Trip Start Nov 19, 2004
7Trip End Dec 06, 2004
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It seemed apparent when we arrived at Seronera campsite last night that close encounters with wildlife were more likely here. If the warning signs and the gated, enclosed cooking / eating areas weren't big enough clues, the guards carrying heavy-duty elephant rifles and our guide's warning not to go to the bathroom alone at night sure were. So, we were not all that suprised to hear lions grunting nearby during the night. The large kitty paw prints around the bathroom door in the morning made me very glad I was able to avoid any bathroom trips until morning.
Lions continued to figure prominently today - we saw four different cats on three different occasions. It was the last female that really blew us away. She was right by the side of the road, just sitting quietly. With not even a glance in our direction, she slowly and casually crossed the road immediately behind our jeep. She was so close we could see the fleas buzzing around her coat! We stayed and watched as she walked off into the distance through the tall grass. I was awestruck and speechless.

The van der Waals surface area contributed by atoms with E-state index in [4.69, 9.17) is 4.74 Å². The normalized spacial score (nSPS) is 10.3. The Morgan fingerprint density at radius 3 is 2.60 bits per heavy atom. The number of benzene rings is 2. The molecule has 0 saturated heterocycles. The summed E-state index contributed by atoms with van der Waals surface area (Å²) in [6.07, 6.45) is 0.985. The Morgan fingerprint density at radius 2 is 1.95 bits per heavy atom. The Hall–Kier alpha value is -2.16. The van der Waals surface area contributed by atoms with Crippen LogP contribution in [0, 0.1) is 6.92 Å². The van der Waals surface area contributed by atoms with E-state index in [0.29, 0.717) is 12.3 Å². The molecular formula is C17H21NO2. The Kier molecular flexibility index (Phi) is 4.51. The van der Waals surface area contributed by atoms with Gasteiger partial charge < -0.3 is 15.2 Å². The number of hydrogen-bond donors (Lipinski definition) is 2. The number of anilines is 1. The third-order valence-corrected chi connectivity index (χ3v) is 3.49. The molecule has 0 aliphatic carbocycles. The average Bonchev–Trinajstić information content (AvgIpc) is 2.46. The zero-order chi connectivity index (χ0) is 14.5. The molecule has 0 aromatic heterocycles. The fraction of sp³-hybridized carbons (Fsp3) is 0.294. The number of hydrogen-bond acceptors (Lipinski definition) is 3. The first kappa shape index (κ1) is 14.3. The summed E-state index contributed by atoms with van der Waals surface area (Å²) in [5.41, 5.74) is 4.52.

A few other memories from the road:
- A group of about 6 warthogs running alongside our Land Rover, tails stuck straight up in the air. When grazing, they bend their front legs so that they are "kneeling" to eat. They look so comical when retreating into their holes - always backwards! They are such homely, yet adorable little things.
- A baby zebra, upon losing sight of its mother, seemingly staring right at us and whining "mama .... mama!"
- Women carrying various things on their heads, from small baskets of brightly wrapped cloth bundles to huge 10 gallon pails. In particular, I recall one woman who bent all the way down to pick something up off the ground while still balancing her giant bundle of sticks.
- The bright red dots of Masai robes in the distance, in sharp contrast to the browns, golds, and greens of the plains.
- Amy and Emmanuel singing Swahili songs in the jeep, grooving and smiling away
- Harold trying to say goodbye to someone in Swahili, but mistakenly calling out "wapi chai" (could possibly be taken as "Where's my tea?") instead of "kwa heri" (goodbye).